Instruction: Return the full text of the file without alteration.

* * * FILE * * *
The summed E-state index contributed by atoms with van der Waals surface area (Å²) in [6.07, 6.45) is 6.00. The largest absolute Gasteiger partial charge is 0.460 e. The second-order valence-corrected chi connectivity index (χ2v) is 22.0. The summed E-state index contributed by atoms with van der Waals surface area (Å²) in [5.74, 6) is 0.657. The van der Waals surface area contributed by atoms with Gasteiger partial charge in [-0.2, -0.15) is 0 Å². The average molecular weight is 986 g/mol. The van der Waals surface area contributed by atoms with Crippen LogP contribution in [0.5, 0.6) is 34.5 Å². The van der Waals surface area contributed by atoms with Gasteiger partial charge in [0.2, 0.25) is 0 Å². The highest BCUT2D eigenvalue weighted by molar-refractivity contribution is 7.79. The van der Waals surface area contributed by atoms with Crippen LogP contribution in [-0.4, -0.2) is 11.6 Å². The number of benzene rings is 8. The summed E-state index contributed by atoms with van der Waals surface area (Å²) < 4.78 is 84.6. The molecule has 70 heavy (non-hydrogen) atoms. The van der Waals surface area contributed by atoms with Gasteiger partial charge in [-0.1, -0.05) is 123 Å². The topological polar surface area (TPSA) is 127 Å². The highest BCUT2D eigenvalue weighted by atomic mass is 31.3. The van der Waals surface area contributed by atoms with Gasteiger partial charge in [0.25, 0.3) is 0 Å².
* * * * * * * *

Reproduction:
The summed E-state index contributed by atoms with van der Waals surface area (Å²) in [6.07, 6.45) is 6.00. The largest absolute Gasteiger partial charge is 0.460 e. The second-order valence-corrected chi connectivity index (χ2v) is 22.0. The summed E-state index contributed by atoms with van der Waals surface area (Å²) in [5.74, 6) is 0.657. The van der Waals surface area contributed by atoms with Gasteiger partial charge in [-0.2, -0.15) is 0 Å². The average molecular weight is 986 g/mol. The van der Waals surface area contributed by atoms with Crippen LogP contribution in [0.5, 0.6) is 34.5 Å². The van der Waals surface area contributed by atoms with Gasteiger partial charge in [0.2, 0.25) is 0 Å². The highest BCUT2D eigenvalue weighted by molar-refractivity contribution is 7.79. The van der Waals surface area contributed by atoms with Crippen LogP contribution in [-0.4, -0.2) is 11.6 Å². The number of benzene rings is 8. The summed E-state index contributed by atoms with van der Waals surface area (Å²) < 4.78 is 84.6. The molecule has 70 heavy (non-hydrogen) atoms. The van der Waals surface area contributed by atoms with Gasteiger partial charge in [-0.1, -0.05) is 123 Å². The topological polar surface area (TPSA) is 127 Å². The highest BCUT2D eigenvalue weighted by atomic mass is 31.3. The van der Waals surface area contributed by atoms with Gasteiger partial charge in [0.25, 0.3) is 0 Å².